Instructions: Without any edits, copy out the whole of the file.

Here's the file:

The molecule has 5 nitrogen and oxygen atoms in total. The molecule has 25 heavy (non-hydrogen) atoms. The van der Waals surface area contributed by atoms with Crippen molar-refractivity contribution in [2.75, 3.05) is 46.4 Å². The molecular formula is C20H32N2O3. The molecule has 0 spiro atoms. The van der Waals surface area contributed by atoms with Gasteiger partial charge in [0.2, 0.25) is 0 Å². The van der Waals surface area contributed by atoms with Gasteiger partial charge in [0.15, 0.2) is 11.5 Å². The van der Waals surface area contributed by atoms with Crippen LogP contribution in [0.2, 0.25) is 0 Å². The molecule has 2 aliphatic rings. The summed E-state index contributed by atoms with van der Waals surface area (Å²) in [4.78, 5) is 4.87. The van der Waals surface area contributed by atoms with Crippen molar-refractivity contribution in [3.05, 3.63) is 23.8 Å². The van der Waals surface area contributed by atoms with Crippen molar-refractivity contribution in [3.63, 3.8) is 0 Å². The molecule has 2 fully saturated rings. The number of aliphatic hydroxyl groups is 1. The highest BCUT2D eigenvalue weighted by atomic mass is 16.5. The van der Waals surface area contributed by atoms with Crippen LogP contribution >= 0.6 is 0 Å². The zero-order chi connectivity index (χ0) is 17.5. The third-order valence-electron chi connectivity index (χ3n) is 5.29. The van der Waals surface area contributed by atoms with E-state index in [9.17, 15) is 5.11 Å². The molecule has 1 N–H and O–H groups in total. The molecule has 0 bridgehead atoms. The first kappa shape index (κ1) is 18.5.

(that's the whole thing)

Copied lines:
The molecule has 5 nitrogen and oxygen atoms in total. The molecule has 25 heavy (non-hydrogen) atoms. The van der Waals surface area contributed by atoms with Crippen molar-refractivity contribution in [2.75, 3.05) is 46.4 Å². The molecular formula is C20H32N2O3. The molecule has 0 spiro atoms. The van der Waals surface area contributed by atoms with Gasteiger partial charge in [0.2, 0.25) is 0 Å². The van der Waals surface area contributed by atoms with Gasteiger partial charge in [0.15, 0.2) is 11.5 Å². The van der Waals surface area contributed by atoms with Crippen LogP contribution in [0.2, 0.25) is 0 Å². The molecule has 2 aliphatic rings. The summed E-state index contributed by atoms with van der Waals surface area (Å²) in [4.78, 5) is 4.87. The van der Waals surface area contributed by atoms with Crippen molar-refractivity contribution in [3.05, 3.63) is 23.8 Å². The van der Waals surface area contributed by atoms with Crippen molar-refractivity contribution in [3.63, 3.8) is 0 Å². The molecule has 2 fully saturated rings. The number of aliphatic hydroxyl groups is 1. The highest BCUT2D eigenvalue weighted by atomic mass is 16.5. The van der Waals surface area contributed by atoms with Crippen LogP contribution >= 0.6 is 0 Å². The zero-order chi connectivity index (χ0) is 17.5. The third-order valence-electron chi connectivity index (χ3n) is 5.29. The van der Waals surface area contributed by atoms with E-state index in [9.17, 15) is 5.11 Å². The molecule has 1 N–H and O–H groups in total. The molecule has 0 bridgehead atoms. The first kappa shape index (κ1) is 18.5.